I go to take a picture and I accidentally uncloak myself. I screwed it up. So now we’re all just kind of looking at each other, and I’m like, “Crap, I’ve gotta get out of here!” So I get out and they laughed it off, really, it was pretty funny. I really think they were baiting me honestly, but that was one of the most memorable ones.
Many newer players think lowsec and nullsec are so dangerous that they can’t visit them at all without being ganked, and yet you visited every system without losing a ship. So how do you stay safe?
Yeah, that’s a great question. In null space, I took my time and I also spent time researching where I was and whose space I was in. The intel is all out there on ZKillboard, Dotlan, and you can use the in-game map statistics to find out activity in the area that you’re in. So you can figure out where the gate camps are at, you can figure out when people are most likely online, and you can plan your route accordingly.
Mostly I would just seek to evade – like, they’re active this time of day, so I’m going to go through there at this different time of the day. So my encounters were few and far between; it’s just a matter of intelligence gathering and planning. It’s doable.
And what kinds of tools and ships did you use to explore?
I flew several different ships on the way. When I started Katia, she was a brand-new character with no skills, so I skilled her up as I went along. In my early blogs I spent a lot of time explaining why I skilled the way I did, what ships I was getting into, and why was I going for those ships. So I lost all that, of course, and I’m just kicking myself that the darn blog backup was corrupt.
But I definitely had different ships for different purposes. In my early days it was all about speed as I didn’t have skills for cloak yet. I quickly skilled up to the cloaky ships, obviously; that’s the way you want to go. All my fits were all about speed, agility, and cloaking pretty much in that order. The Sisters of EVE ships came out like right at the end of the empire part of my journey, so I didn’t fly the Astero for very long, maybe only a month. I really love the Astero; it’s a great ship especially for those kinds of things.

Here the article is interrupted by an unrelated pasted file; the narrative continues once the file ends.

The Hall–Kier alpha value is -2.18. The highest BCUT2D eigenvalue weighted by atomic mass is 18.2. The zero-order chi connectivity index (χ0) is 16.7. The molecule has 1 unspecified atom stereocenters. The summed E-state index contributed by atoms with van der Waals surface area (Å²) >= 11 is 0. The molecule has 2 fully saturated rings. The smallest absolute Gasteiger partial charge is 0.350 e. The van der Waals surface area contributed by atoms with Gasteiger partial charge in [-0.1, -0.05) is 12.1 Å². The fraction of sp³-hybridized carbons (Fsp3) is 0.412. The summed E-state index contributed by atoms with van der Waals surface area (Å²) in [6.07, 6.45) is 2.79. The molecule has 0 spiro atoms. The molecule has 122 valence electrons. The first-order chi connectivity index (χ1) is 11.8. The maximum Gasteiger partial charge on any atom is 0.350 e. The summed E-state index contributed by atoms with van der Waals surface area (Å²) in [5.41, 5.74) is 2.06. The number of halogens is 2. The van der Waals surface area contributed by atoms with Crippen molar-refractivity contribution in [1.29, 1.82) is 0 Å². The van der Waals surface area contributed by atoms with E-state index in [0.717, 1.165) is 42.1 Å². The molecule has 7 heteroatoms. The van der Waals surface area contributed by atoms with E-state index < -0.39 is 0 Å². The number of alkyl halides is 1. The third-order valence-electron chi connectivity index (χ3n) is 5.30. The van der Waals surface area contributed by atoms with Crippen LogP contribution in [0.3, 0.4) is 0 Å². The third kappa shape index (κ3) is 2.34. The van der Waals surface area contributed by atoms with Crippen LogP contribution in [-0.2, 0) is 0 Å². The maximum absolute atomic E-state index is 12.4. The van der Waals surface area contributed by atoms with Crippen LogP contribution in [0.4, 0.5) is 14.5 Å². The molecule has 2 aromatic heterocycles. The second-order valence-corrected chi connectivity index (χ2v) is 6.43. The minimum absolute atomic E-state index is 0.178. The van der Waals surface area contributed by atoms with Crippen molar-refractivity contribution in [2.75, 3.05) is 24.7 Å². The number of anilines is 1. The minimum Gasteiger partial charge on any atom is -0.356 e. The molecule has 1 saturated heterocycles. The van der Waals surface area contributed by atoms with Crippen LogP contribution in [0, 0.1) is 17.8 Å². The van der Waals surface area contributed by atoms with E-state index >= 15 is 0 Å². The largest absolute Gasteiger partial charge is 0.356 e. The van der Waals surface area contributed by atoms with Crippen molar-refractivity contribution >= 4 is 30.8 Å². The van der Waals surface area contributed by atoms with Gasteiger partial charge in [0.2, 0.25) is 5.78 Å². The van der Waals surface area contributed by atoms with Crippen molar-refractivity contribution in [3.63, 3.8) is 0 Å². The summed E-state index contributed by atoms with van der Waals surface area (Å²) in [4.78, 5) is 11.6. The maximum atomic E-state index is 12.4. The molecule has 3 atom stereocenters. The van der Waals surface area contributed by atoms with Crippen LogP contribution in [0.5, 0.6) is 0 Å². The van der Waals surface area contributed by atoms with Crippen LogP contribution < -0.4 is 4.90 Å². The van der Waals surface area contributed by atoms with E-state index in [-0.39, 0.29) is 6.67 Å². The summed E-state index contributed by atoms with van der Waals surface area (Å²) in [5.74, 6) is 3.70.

Did things change much when you went into nullsec?
When I finished highsec and lowsec combined, I put out a call to say, “Here’s what I’m planning to do, here’s what I’ve done already, and now I’m going to go into nullsec.” I put out a call on tweetfleet on Twitter and asked if anybody had any recommended fits, and Ripard Teg of the Jester’s Trek blog came up with a Tengu fit. I used a nullified cloaky Tengu, and that’s the fit that got me through probably the most space that I covered over the whole journey.
I got all the way through null sec not losing that ship at all, and I think I only docked two times that entire length of that journey. One was to join Signal Cartel: I had to go back to a station in order to drop the corp I was in to join Signal. That was one time when I came out of null, but otherwise I was in null that complete two years. That part of the journey I was just in space. It was crazy.
For anyone who loves the idea of pure exploration and social gameplay but they’re not into PvP, is EVE absolutely the game where you can do that?
You hear this about sandbox games that they’re all about what you make of it, and EVE very much is what you make of it. I think one of the things that Fozzie pointed out in the presentation and why they did the monument was that my journey was a solo experience at the beginning, and it was a group experience at the end when my corp helped me out. It was also because I took the initiative to do something that wasn’t obvious to do. It wasn’t a game mechanic. At the time, there was no activity tracker or anything like that.
So for any player who is interested in exploration, I say just go do it. There’s really nothing to stop you. Just do your research and intelligence gathering, and enjoy the ride.
Thanks so much for your time!